NEW YORK (Reuters) - For many U.S. companies, the earnings period has been scary enough. For those with big overseas operations, it has been a horror show.
Corporate America overall is struggling, with year-over-year earnings expected to decline for the first time in three years. But in a big switch from last year, a high proportion of overseas business is no longer a ticket to big earnings - and, in fact, has been a hindrance.
“It’s how the worm turns,” said Uri Landesman, president at Platinum Partners in New York. “Right now, the U.S. is not super-exciting, but relatively speaking, it’s doing well. Anybody who is doing a lot of business overseas, things are slow.”
The slowed growth overseas, particularly in Europe, has hurt U.S. companies’ sales. The U.S. economy is growing at a middling 2 percent at an annual rate that compares favorably with the 17-nation euro zone, which is expected to have fallen into recession in the third quarter.
A Thomson Reuters analysis of third-quarter earnings shows a big difference in results between U.S. companies with the most international sales and those with the least.
A basket of 39 S&P 500 companies among those having the highest percentage of sales from overseas are expected to see earnings decline 8.5 percent from a year ago. That’s based on actual results from 24 companies and estimates for the rest, according to the Thomson Reuters data.
Meanwhile, earnings for companies in a basket of 38 S&P 500 among those with the lowest overseas sales, including Southwest Airlines (LUV.N) and UnitedHealth Group (UNH.N), now show an increase of 11.1 percent from a year ago. That’s based on actual results from 15 companies and estimates for the rest.
Overall, the earnings of Standard & Poor's 500 .SPX companies are expected to decline 1.2 percent in the third quarter.
The disparity has emerged as S&P 500 companies suffer through their worst earnings season in three years. Just 37 percent of the 272 companies that have reported so far have exceeded revenue expectations - far short of the long-term average of 62 percent. By comparison, about 63 percent have exceeded earnings forecasts, just above the long-term average.
That so many companies are falling short on revenues suggests cost-cutting will eventually run its course. A rebound in revenue in the fourth quarter “may be at risk in the absence of some improvement,” Greg Harrison, Thomson Reuters corporate earnings research analyst, wrote on Friday.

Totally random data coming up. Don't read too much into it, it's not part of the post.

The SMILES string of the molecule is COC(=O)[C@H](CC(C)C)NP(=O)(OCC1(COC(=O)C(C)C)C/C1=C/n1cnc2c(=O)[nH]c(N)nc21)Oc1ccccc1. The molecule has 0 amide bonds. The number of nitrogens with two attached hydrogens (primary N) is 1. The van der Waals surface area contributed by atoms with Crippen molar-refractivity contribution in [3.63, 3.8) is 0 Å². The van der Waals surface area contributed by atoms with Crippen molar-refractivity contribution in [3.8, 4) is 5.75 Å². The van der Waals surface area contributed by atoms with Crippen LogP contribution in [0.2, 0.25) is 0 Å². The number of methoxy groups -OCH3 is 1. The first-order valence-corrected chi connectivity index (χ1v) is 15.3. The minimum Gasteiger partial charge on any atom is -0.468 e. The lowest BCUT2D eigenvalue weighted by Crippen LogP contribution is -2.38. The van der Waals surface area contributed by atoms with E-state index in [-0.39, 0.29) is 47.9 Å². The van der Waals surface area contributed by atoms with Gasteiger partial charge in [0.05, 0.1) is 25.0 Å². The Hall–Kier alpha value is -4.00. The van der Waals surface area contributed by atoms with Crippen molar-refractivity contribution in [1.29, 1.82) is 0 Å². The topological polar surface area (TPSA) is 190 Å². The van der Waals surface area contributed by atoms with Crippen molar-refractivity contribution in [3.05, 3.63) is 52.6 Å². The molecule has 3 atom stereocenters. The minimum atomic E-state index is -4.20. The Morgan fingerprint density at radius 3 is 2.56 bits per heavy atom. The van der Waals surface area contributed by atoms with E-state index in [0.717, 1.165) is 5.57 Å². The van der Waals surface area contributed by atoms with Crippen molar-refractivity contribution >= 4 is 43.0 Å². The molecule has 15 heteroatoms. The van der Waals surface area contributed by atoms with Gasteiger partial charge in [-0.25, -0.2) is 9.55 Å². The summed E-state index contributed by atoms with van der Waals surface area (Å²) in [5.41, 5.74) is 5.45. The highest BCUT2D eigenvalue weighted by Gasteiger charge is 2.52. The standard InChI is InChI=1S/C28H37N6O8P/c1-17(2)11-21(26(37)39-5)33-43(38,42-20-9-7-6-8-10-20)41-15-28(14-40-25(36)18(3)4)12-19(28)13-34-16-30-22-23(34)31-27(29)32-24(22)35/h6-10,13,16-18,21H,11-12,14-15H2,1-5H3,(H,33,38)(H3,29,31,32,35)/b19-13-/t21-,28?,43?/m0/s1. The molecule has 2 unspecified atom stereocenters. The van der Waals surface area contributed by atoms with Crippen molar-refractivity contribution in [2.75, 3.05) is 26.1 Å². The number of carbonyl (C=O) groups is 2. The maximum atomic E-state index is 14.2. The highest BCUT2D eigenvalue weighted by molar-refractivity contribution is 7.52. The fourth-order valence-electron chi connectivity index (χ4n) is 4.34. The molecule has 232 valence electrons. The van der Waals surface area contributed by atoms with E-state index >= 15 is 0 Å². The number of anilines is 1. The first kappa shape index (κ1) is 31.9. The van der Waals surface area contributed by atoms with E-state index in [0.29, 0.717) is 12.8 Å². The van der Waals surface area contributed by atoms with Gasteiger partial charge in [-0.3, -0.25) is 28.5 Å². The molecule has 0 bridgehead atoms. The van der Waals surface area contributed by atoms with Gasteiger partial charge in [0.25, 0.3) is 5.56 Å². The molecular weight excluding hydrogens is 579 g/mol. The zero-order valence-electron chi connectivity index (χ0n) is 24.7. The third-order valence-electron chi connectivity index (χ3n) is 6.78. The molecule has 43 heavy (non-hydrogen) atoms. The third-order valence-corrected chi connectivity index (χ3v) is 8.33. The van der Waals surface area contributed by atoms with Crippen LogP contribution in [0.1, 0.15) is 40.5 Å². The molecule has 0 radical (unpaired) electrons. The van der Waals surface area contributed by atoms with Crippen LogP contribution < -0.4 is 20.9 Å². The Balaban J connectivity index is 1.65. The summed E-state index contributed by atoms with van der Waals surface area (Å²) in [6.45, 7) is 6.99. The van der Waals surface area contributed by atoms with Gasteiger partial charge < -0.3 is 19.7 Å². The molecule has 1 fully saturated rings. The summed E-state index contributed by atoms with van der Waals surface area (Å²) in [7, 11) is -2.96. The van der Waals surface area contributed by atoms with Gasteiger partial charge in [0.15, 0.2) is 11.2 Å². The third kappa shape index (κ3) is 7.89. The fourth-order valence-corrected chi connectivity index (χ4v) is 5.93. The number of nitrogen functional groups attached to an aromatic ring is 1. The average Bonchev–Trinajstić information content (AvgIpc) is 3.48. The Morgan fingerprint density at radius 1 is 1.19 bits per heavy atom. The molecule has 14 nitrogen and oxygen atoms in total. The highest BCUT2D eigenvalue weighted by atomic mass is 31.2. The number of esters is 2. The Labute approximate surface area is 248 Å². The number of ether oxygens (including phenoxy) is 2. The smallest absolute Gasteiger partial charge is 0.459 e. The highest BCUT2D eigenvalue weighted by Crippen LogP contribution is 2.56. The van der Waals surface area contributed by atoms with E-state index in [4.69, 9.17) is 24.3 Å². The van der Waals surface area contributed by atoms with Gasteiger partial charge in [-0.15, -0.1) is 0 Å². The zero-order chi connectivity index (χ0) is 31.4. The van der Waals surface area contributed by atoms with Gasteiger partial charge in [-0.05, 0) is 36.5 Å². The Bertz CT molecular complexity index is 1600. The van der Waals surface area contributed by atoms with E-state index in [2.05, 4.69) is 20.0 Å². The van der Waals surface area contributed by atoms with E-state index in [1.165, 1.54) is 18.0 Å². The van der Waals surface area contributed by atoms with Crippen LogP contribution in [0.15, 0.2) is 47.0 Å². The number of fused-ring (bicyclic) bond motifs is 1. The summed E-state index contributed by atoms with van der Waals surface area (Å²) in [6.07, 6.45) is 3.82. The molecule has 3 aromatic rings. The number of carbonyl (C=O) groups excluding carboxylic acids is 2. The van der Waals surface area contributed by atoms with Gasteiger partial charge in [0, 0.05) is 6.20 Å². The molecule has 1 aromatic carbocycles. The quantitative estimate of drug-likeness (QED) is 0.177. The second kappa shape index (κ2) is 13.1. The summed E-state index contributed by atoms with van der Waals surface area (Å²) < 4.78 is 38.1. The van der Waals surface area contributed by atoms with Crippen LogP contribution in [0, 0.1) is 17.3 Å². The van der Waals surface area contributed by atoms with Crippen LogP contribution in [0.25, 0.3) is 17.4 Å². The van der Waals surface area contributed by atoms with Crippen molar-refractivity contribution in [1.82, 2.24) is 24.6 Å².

It gets worse. So far there have been 37 earnings warnings for the fourth quarter and just 4 positive announcements - the worst ratio since Thomson Reuters started keeping data in 1996.
“The tone has gone from cautious in July to ultra-cautious in November,” said Fred Dickson, chief market strategist at D.A. Davidson & Co in Lake Oswego, Oregon.
About 47 percent of S&P 500 sales come from abroad and a little over 14 percent from Europe, according to S&P data.
Europe has been repeatedly cited by companies as a reason for weak third-quarter results. Among the latest was Coca-Cola Enterprises CCE.N, which said on Thursday weakness in Europe hurt results and said it was restructuring parts of its finance and sales operations.
Technology companies account for the bulk of the 39 companies with the most international sales. Among those that have already reported is International Business Machines (IBM.N) which earlier this month posted a quarterly revenue miss and barely beat analyst expectations for earnings.
Like IBM, the biggest disappointments this reporting period have been on the revenue side. S&P 500 companies’ revenue for the third quarter is expected to slip 0.6 percent from a year ago, Thomson Reuters data showed.
But for those 39 companies with the most international exposure, revenue is seen down 10.8 percent from a year ago. For the companies with the least, it’s seen up 2.7 percent.
Smaller-capitalization companies are showing a similar profile.
“We have noticed that so far, small cap companies that are missing on revenues tend to have some international exposure (median international exposure of about 10 percent), while those who are beating on revenues tend to have domestic revenue biases,” Credit Suisse analysts wrote in a research note this week.
Reporting by Caroline Valetkevitch; Editing by Kenneth Barry